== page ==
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There's some strange gloopy stuff on the Moon. This is what that really is
As much as you probably wanted to believe that the weird substance found last summer by China’s Yutu 2 rover (part of the Chang’e 4 mission) was lunar slime, a closer look at the blob on the Moon’s far side has possibly demystified it.
Whatever was discovered by Yutu 2 did look sort of gelatinous. When the rover first landed on the moon, the image of a silvery glob in Von Kármán Crater that it beamed back basically made the internet explode with #GelGate. What exactly was this thing at the bottom of a crater? It is now almost certain that while it may appear slimy or glittery to the eye, you’re probably looking at black glass created by either ancient volcanic activity or the intense heat of a meteor impact.
It didn’t help that initially, Yutu 2 first viewed the mass with its obstacle-avoidance camera, which is anything but hi-res. This also explains why there were splotches of color in the original image that are now being blamed on the rover’s instruments.
NASA Goddard geologist Dan Moriarty created four enhanced versions of the image (in the tweet below) by adjusting brightness, contrast, and other elements that may reveal what the substance could be. Even with the absence of a scale bar JPEG compression getting in the way, he was able to figure out that the material was just rock that had probably been melted into glass by a meteorite impact. It was probably no different from the surrounding regolith before.
It’s not like this kind of space glass is rare on the moon. Residue left behind by meteorite impacts or spewed out by volcanoes is believed by scientists to be everywhere. Astronauts on the Apollo 17 mission unearthed orange soil that was really the aftermath of a volcanic eruption three billion years ago.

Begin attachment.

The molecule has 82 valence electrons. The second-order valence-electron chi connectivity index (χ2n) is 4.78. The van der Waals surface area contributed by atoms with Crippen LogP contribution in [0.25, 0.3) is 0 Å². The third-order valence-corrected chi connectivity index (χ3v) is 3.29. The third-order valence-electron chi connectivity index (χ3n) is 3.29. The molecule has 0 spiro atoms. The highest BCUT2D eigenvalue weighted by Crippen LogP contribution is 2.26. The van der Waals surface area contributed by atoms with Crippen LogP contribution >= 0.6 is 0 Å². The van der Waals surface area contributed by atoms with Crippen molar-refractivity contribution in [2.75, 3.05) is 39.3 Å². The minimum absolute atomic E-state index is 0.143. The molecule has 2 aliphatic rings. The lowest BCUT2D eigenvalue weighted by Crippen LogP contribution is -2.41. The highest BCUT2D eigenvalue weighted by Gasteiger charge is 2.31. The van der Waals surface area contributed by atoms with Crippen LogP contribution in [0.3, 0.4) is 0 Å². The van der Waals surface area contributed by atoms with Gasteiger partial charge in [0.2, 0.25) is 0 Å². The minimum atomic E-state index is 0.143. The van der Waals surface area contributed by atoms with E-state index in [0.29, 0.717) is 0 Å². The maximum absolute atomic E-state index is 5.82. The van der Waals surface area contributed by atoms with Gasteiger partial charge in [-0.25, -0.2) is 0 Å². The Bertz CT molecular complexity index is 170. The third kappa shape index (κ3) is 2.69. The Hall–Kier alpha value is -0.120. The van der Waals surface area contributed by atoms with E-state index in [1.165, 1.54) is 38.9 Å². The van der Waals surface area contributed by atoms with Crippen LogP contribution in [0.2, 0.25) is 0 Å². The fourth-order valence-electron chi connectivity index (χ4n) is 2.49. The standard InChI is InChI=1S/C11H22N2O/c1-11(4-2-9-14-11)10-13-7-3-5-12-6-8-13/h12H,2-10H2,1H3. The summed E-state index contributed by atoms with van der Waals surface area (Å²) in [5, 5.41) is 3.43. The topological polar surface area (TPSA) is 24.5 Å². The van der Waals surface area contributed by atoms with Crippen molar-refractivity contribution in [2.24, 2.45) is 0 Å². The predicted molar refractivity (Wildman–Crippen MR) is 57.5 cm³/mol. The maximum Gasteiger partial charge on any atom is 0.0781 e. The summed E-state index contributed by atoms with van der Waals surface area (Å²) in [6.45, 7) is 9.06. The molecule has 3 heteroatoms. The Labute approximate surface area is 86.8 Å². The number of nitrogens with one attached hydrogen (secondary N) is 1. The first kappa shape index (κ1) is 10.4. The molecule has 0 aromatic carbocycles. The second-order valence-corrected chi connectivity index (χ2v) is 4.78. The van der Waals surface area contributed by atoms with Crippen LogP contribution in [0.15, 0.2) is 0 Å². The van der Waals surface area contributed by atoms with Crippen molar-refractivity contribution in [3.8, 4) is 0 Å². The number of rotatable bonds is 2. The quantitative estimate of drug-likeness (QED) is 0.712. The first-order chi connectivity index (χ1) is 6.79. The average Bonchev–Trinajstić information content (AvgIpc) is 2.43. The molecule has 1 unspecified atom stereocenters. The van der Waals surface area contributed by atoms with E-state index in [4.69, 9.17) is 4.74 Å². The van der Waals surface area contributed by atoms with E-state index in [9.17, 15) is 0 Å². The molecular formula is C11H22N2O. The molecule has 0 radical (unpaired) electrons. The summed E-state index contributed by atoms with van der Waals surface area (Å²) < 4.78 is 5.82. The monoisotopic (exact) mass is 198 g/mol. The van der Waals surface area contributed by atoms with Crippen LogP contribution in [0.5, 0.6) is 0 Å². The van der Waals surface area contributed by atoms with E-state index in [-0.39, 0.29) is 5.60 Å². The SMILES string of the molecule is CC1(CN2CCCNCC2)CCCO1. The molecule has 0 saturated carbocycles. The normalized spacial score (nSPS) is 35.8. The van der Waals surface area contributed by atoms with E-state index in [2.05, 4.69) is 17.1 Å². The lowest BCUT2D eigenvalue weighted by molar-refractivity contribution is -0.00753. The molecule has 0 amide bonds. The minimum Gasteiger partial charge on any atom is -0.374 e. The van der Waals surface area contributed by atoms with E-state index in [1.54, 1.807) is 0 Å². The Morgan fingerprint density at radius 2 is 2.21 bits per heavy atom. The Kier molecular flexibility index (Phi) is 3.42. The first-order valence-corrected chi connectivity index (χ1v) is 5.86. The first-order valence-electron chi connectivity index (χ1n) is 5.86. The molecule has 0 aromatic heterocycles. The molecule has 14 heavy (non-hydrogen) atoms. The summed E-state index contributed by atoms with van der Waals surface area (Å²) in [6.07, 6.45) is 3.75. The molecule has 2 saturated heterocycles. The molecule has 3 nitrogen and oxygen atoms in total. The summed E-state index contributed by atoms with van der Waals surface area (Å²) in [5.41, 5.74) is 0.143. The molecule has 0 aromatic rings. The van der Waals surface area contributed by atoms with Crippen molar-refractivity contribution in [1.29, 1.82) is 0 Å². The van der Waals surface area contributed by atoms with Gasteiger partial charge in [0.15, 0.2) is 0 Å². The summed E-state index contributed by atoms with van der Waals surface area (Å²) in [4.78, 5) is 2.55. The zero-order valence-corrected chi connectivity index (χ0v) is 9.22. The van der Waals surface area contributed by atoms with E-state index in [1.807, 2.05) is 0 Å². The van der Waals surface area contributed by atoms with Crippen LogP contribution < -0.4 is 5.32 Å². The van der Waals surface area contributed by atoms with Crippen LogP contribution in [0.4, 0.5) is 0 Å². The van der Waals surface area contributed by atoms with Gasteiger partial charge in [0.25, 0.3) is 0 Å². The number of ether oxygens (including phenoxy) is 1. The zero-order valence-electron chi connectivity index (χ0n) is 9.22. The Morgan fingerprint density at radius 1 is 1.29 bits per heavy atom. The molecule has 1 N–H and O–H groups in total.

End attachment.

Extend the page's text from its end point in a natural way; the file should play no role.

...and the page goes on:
"I think the most reliable information here is that the material is relatively dark,” Moriarty told Space.com. “It appears to have brighter material embedded within the larger, darker regions, although there is a chance that is light glinting off a smooth surface."
Moriarty’s image modification goes even further than that to suggest that the impact which created the crater where the stuff was found could have hit so hard that it threw buried material to the surface. There is also the possibility of it being a breccia, a kind of heterogeneous rock made out of fragments that have fused together. If this is what it is, it may contain glass, crust, and the aftermath of ancient eruptions that are now found in volcanic seas, or mare, that have long since dried up.
If there is one thing we now know for sure, what was masquerading as a blob is actually a rock. Sorry to anyone who wanted to believe.